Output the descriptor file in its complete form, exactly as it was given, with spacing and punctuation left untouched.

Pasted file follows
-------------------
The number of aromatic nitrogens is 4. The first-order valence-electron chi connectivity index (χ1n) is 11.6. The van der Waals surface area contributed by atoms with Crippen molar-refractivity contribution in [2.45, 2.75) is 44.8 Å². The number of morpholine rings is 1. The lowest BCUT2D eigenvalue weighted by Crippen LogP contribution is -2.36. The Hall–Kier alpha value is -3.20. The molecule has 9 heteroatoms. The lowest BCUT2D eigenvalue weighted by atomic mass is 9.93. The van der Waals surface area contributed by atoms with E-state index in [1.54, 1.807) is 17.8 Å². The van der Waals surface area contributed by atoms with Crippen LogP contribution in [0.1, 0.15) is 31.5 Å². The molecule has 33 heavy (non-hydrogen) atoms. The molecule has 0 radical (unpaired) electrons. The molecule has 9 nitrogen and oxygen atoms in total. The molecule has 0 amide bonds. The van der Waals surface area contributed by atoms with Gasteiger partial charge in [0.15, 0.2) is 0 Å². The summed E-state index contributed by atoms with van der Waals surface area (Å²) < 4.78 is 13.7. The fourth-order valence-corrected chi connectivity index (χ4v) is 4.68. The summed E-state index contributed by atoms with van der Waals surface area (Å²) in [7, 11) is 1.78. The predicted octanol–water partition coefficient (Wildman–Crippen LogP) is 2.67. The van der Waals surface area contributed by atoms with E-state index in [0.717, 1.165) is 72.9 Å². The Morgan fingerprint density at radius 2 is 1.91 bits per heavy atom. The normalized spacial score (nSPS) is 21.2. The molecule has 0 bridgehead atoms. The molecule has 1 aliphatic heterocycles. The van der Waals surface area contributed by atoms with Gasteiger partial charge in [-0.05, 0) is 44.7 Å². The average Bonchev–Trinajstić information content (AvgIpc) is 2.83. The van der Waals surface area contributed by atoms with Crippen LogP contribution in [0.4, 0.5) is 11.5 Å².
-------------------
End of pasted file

The number of aromatic nitrogens is 4. The first-order valence-electron chi connectivity index (χ1n) is 11.6. The van der Waals surface area contributed by atoms with Crippen molar-refractivity contribution in [2.45, 2.75) is 44.8 Å². The number of morpholine rings is 1. The lowest BCUT2D eigenvalue weighted by Crippen LogP contribution is -2.36. The Hall–Kier alpha value is -3.20. The molecule has 9 heteroatoms. The lowest BCUT2D eigenvalue weighted by atomic mass is 9.93. The van der Waals surface area contributed by atoms with E-state index in [1.54, 1.807) is 17.8 Å². The van der Waals surface area contributed by atoms with Crippen LogP contribution in [0.1, 0.15) is 31.5 Å². The molecule has 33 heavy (non-hydrogen) atoms. The molecule has 0 radical (unpaired) electrons. The molecule has 9 nitrogen and oxygen atoms in total. The molecule has 0 amide bonds. The van der Waals surface area contributed by atoms with Gasteiger partial charge in [0.15, 0.2) is 0 Å². The summed E-state index contributed by atoms with van der Waals surface area (Å²) < 4.78 is 13.7. The fourth-order valence-corrected chi connectivity index (χ4v) is 4.68. The summed E-state index contributed by atoms with van der Waals surface area (Å²) in [7, 11) is 1.78. The predicted octanol–water partition coefficient (Wildman–Crippen LogP) is 2.67. The van der Waals surface area contributed by atoms with E-state index in [0.717, 1.165) is 72.9 Å². The Morgan fingerprint density at radius 2 is 1.91 bits per heavy atom. The normalized spacial score (nSPS) is 21.2. The molecule has 0 bridgehead atoms. The molecule has 1 aliphatic heterocycles. The van der Waals surface area contributed by atoms with Gasteiger partial charge in [-0.05, 0) is 44.7 Å². The average Bonchev–Trinajstić information content (AvgIpc) is 2.83. The van der Waals surface area contributed by atoms with Crippen LogP contribution in [0.4, 0.5) is 11.5 Å².